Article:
'The Danger of Divided Command': British civil and military disputes over the conduct of the Zululand campaigns of 1879 and 1888

John Laband


Civil and military command in nineteenth-century southern Africa

In the hey-day of the British Empire the respective spheres of authority of the civil and military powers were not necessarily unequivocally defined, leading on occasion to disputes which threatened the efficient conduct of military operations. The most spectacular and bitter confrontation of this sort was that between the Viceroy of India, Lord Curzon, and the Commander-in-Chief of the Indian Army, Lord Kitchener, which culminated in Curzon's resignation in August 1905.' The obscure colonies of Natal and Zululand were of a very different order from the glittering Indian Empire, but there too, in 1879 and again in 1888, sharp wrangles developed between the civil and military authorities with ultimately significant consequences. For the British Government was at last forced to revise and clarity its regulations so that henceforth throughout the Empire-besides India-colonial governors and the officers commanding forces would have no doubt as to their respective jurisdictions.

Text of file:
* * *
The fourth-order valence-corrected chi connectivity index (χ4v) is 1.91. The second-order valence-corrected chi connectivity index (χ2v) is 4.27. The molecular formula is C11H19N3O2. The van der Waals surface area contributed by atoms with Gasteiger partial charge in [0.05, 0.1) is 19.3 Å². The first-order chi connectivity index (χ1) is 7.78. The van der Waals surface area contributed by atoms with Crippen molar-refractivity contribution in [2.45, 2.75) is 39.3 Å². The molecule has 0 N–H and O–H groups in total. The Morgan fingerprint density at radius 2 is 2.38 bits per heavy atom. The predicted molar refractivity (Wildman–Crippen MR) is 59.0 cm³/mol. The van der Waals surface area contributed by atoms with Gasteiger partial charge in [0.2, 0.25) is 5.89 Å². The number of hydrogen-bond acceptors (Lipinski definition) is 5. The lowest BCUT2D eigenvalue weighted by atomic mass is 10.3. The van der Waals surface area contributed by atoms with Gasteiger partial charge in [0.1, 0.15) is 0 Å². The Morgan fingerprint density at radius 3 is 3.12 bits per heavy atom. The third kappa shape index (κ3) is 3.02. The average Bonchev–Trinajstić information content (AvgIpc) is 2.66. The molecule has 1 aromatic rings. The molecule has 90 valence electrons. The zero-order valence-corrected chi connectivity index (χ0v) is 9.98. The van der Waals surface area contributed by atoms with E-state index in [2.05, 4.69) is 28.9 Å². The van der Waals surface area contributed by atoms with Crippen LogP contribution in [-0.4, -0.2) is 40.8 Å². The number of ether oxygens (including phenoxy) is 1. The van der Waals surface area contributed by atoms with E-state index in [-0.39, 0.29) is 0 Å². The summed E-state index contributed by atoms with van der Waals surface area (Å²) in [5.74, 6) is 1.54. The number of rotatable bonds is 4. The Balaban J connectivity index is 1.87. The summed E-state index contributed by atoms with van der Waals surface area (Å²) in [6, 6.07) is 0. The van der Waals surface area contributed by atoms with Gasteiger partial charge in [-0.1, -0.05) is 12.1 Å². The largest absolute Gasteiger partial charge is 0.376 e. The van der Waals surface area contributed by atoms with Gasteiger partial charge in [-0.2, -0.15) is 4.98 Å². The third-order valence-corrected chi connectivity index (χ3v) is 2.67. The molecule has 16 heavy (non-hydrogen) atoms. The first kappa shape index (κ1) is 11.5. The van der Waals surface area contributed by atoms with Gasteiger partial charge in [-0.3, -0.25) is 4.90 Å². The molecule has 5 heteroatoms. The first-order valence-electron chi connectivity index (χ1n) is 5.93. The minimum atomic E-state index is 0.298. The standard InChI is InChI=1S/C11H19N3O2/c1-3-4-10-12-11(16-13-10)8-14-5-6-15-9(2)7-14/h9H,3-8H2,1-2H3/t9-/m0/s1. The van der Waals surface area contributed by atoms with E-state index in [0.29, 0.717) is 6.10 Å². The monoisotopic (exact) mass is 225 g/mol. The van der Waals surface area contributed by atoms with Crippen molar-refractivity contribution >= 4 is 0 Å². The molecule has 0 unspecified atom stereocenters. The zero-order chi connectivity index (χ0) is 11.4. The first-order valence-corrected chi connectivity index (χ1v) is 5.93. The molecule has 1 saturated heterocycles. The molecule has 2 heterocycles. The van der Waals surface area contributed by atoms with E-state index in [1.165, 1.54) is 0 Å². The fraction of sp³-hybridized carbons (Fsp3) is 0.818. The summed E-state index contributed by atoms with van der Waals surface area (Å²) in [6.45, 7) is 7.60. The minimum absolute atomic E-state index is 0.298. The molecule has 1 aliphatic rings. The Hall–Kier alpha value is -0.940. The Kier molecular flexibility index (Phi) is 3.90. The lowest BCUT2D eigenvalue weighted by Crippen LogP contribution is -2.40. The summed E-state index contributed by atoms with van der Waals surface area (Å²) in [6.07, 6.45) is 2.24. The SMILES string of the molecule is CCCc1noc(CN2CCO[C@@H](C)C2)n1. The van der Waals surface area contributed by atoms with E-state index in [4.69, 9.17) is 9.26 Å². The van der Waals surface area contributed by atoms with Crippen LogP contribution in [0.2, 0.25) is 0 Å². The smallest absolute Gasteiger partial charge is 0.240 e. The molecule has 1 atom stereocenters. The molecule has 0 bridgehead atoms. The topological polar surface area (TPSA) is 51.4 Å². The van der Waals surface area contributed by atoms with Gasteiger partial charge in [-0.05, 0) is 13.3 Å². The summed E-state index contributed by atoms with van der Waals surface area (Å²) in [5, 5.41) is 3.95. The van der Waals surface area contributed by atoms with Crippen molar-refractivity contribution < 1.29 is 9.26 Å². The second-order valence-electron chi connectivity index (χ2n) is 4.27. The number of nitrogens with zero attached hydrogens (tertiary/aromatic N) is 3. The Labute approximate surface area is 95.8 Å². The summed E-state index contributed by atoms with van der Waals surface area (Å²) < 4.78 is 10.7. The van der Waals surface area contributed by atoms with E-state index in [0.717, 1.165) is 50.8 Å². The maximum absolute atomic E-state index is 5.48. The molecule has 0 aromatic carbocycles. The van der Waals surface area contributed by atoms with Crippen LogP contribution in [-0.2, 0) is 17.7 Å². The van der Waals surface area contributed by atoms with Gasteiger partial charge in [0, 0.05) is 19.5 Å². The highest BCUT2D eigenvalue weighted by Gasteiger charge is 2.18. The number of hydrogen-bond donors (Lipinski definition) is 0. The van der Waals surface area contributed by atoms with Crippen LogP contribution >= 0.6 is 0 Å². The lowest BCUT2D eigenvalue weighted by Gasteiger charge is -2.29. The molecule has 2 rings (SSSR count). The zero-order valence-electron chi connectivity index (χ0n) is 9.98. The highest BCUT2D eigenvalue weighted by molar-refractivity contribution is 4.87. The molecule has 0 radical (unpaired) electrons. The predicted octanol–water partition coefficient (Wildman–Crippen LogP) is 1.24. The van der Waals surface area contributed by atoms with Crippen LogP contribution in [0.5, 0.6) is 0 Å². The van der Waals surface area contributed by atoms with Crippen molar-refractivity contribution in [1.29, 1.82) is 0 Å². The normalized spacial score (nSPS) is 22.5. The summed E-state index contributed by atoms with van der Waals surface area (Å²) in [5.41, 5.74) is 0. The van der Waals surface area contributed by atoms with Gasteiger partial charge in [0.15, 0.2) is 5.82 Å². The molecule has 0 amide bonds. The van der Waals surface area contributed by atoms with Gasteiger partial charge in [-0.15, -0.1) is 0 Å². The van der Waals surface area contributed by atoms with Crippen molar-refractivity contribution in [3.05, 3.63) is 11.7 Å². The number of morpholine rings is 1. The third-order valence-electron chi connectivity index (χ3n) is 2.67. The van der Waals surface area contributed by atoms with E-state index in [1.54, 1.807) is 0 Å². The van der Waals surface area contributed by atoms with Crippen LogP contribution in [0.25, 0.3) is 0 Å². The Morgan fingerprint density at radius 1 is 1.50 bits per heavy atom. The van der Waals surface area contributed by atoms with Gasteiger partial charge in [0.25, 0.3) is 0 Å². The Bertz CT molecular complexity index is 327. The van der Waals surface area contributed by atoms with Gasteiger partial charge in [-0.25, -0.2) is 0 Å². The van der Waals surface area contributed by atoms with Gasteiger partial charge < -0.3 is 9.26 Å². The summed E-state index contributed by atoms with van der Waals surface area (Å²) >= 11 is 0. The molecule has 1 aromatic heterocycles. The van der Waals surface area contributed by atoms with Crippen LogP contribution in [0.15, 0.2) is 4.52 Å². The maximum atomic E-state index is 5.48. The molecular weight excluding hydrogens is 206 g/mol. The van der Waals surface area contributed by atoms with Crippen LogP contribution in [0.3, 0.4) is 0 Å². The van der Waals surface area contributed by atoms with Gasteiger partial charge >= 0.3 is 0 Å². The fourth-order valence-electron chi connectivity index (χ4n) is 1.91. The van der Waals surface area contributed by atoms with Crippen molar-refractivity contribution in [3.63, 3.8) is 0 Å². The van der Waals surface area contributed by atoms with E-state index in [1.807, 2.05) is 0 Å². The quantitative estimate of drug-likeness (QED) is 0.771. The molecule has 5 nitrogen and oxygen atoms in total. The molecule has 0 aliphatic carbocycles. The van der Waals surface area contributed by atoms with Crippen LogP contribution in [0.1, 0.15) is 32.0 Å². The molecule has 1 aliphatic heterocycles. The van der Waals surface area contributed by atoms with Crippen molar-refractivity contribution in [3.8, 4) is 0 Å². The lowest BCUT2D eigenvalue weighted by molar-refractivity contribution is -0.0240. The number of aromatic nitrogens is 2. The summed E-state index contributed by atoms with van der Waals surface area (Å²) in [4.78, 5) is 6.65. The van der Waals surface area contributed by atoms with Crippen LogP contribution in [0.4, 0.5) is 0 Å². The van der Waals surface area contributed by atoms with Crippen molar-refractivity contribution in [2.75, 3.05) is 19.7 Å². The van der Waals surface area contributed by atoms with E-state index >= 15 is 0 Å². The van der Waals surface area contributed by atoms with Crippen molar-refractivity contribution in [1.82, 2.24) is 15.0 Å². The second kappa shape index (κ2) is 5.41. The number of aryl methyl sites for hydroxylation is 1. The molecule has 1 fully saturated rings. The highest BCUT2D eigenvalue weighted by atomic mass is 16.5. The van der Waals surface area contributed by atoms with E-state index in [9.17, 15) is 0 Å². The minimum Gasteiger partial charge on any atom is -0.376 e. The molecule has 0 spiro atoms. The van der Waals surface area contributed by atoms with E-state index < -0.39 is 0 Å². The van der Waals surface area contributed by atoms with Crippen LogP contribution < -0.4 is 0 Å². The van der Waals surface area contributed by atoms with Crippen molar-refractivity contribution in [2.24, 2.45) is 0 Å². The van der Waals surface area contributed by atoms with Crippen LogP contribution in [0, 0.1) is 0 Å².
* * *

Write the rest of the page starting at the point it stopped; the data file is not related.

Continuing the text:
'The Danger of Divided Command'; British civil and military disputes; the Zululand campaigns of 1879 and 1888; Civil and military command; colonies of Natal and Zululand; India-colonial governors; Viceroy of India; Lord Curzon; Lord Kitchener

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DOI: https://doi.org/10.5787/31-2-153


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Copyright (c) 2018 John Laband

ISSN 2224-0020 (online); ISSN 1022-8136 (print)

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